And then… you should thank this guy. Heartily thank him.
Bennet Dunlap and I forged a friendship at the first Roche Blogger Summit in 2009 and he’s my Don Corleone. We both think alike when it comes to sharing what we find not cool in the world and speaking freely about it. (See the sign above? Yeah….) And because of him, I’ve realized that I have the ability to make a difference… and a little trouble.
All of these people helped me find a voice, connect with others, and share my ideas about living well with diabetes.
- I advocate for all people with diabetes (discriminating between Type 1 and Type 2 is a waste of time and effort) and blood glucose test strip accuracy.
- I advocate for data access so that I can better manage my diabetes.
- I advocate for access to the medications and tools for everyone with diabetes, regardless of location or financial situations.
I advocate for myself, my family, my friends, and for every single person with diabetes and their friends and family.
I know that I can’t do it alone and I’m thankful for those who have built an amazing community and continue to make it stronger.
I’m fired up for my community. So, thank my community.
This is how I thank my community. Join us.
This is my post for Monday’s Diabetes Blog Week. We were asked this:
Let’s kick off Diabetes Blog Week by talking about the diabetes causes and issues that really get us fired up. Are you passionate about 504 plans and school safety? Do diabetes misconceptions irk you? Do you fight for CGM coverage for Medicare patients, SDP funding, or test strip accuracy? Do you work hard at creating diabetes connections and bringing support? Whether or not you “formally” advocate for any cause, share the issues that are important to you.
I’ve been keeping a secret from you.
It’s a good secret, but a lot of work needed to happen before I could share this…
To admit that I’m scared that this will be a colossal fail and that no one will want to come would be true.
I hope that I’m wrong.
I hope that this will be everything that our community needs and wants and that this will be the beginning of something amazing.
This has been a long time coming.
The original idea was simply a wish that I frequently uttered quietly (often to myself) at the end of diabetes conferences or meetings:
“I wish that we could just sit and talk about living with diabetes and how we feel about living with it. Share with each other. Learn from each other.”
I articulated this wish at the Medtronic Diabetes Advocacy Summit in January during a brainstorming session about what each of us wanted to accomplish for the diabetes community.
“No tracks to choose. No keynote sessions. No separation of people by category or type. Real discussions in a safe place about the psychosocial aspects of our lives with diabetes with others who get it. We decide what we want to talk about - and then we talk about it.”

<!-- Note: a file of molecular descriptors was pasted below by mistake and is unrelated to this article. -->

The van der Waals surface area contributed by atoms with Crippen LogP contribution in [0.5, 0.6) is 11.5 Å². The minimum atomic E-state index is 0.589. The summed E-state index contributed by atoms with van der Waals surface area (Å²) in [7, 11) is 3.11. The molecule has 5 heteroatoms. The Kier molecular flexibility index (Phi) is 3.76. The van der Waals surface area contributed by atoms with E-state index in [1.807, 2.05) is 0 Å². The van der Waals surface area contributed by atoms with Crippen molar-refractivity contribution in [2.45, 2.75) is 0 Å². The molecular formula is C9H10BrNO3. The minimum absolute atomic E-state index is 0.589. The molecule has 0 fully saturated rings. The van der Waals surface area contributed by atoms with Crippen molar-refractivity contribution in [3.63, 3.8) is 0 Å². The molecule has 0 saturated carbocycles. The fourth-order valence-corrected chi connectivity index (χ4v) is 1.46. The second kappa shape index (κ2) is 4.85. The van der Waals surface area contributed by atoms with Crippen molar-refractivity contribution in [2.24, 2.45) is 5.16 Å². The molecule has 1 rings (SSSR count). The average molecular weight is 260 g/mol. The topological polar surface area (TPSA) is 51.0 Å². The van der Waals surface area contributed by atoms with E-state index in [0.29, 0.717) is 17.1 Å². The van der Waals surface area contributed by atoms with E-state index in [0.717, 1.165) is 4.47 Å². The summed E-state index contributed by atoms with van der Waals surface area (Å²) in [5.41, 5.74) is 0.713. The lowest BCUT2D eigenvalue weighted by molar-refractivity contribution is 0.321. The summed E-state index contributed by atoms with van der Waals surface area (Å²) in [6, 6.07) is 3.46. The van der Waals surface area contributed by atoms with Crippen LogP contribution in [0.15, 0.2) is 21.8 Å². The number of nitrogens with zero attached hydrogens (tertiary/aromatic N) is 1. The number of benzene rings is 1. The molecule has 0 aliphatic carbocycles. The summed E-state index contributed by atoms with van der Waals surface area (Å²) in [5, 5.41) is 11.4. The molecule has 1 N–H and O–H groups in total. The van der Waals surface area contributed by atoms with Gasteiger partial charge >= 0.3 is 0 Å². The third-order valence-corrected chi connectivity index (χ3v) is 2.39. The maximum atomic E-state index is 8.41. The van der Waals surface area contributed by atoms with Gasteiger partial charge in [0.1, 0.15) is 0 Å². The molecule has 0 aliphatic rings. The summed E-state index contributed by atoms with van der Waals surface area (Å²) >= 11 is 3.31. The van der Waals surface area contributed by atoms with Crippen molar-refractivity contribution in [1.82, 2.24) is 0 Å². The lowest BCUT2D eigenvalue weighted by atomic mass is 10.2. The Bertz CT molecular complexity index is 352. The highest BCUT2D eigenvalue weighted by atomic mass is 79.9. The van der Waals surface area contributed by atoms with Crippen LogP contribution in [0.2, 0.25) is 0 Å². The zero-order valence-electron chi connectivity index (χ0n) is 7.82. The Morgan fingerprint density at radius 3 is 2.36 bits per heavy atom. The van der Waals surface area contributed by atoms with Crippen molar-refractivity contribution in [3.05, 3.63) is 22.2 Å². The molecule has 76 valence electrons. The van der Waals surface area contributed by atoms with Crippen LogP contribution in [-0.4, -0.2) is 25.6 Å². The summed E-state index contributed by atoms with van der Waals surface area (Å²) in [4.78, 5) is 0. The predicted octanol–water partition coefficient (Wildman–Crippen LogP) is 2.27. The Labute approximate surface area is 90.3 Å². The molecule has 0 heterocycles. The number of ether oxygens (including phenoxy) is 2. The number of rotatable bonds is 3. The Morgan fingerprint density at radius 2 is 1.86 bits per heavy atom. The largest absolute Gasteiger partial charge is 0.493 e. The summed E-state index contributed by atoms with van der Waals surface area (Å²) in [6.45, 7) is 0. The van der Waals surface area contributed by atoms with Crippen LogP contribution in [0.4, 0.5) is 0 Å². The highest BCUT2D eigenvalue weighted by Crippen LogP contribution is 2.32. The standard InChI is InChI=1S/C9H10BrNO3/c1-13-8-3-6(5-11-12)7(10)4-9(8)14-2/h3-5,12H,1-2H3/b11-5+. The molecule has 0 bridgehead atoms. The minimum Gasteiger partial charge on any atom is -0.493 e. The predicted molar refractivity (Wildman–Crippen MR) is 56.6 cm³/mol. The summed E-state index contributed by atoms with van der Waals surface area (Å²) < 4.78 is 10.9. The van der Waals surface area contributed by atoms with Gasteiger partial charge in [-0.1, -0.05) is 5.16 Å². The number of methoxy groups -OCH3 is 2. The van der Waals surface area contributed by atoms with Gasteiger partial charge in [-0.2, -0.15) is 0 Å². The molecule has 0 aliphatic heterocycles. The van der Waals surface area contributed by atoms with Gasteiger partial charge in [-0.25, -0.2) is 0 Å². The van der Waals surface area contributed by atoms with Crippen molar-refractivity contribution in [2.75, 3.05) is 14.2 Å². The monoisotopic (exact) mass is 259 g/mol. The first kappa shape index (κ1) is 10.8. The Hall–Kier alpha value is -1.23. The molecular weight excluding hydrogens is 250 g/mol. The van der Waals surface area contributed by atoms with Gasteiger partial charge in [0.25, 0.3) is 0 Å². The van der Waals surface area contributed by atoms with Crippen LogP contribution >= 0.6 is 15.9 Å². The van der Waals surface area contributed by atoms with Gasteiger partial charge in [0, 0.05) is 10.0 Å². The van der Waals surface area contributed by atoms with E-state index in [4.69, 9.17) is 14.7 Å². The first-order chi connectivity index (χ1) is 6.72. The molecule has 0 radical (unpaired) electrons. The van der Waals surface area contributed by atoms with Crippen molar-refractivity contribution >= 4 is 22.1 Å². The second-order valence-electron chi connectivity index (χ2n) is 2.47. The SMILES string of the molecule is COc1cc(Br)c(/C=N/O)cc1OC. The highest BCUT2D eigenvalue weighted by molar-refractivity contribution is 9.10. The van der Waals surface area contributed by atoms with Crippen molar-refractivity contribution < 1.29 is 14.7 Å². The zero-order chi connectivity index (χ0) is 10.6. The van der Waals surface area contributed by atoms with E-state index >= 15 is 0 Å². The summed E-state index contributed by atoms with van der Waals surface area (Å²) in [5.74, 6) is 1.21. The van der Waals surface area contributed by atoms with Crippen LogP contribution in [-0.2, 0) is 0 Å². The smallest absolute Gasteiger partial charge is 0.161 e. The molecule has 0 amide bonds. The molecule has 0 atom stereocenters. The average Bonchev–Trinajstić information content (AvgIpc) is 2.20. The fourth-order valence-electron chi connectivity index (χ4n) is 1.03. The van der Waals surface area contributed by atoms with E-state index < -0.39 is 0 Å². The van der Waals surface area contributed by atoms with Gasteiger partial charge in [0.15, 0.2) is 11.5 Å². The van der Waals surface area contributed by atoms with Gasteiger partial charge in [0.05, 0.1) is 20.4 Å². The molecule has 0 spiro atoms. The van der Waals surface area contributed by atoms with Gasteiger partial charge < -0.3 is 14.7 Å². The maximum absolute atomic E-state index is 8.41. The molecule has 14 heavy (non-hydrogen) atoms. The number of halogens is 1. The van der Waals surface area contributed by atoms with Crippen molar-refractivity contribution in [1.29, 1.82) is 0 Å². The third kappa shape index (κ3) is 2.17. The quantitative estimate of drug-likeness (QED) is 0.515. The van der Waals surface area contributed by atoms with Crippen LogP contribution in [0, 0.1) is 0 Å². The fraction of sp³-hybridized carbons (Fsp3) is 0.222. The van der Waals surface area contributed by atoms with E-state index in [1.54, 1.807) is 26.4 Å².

There were nods in that room (and one or two exclamations of “Hell, yes!”). I left that meeting with a head full of ideas about this… but I couldn’t do it by myself.
That’s what a community does. It helps, supports, and celebrates. With some gentle prodding from some advocates and the amazing emotional backing of my husband, I quietly created The Diabetes Collective, Inc., a Florida non-profit corporation (currently waiting for the IRS to bestow that 501 (c)(3) designation) and signed a contract with Caesar’s.
It’s on. It’s begun.
Please read below - and share the excitement with me for The Diabetes UnConference.
If you are an adult with diabetes, come join me (and others just like me and you) in… Las Vegas from March 12 to 15, 2015.
I would love to meet you and learn from you and others about living well with diabetes.
Here’s the official announcement.
The Diabetes Collective, Inc. is pleased to announce The Diabetes UnConference, the first peer-to-peer support conference for all adults with diabetes.
The Diabetes UnConference will be held at the Flamingo Las Vegas from March 12 - 15, 2015.
The first of its kind, The Diabetes UnConference follows the “unconference” concept of peer-to-peer idea exchange made popular by the tech community. The actual agenda is set the first morning of the conference, drawing from the needs and desires of the attendees and discussions will focus on the psychosocial aspects of living with diabetes.
Manny Hernadez, co-founder of TuDiabetes.org and winner of the Community Spirit Award from the American Diabetes Association, states: “Life with diabetes is challenging enough to go about it on your own. Peer support is essential to thrive for people with diabetes. It is also critical to help us build the kind of movement we need to have around this condition that affects more than 26 million people in the US and 400 million people worldwide.”
Founded by Christel Marchand Aprigliano, The Diabetes UnConference is facilitated by volunteers well known to the diabetes community: Bennet Dunlap, Heather Gabel, Manny Hernandez, Scott K. Johnson, George Simmons, and Kerri Sparling. These diabetes community leaders are familiar with the topics that will be covered; each live with diabetes.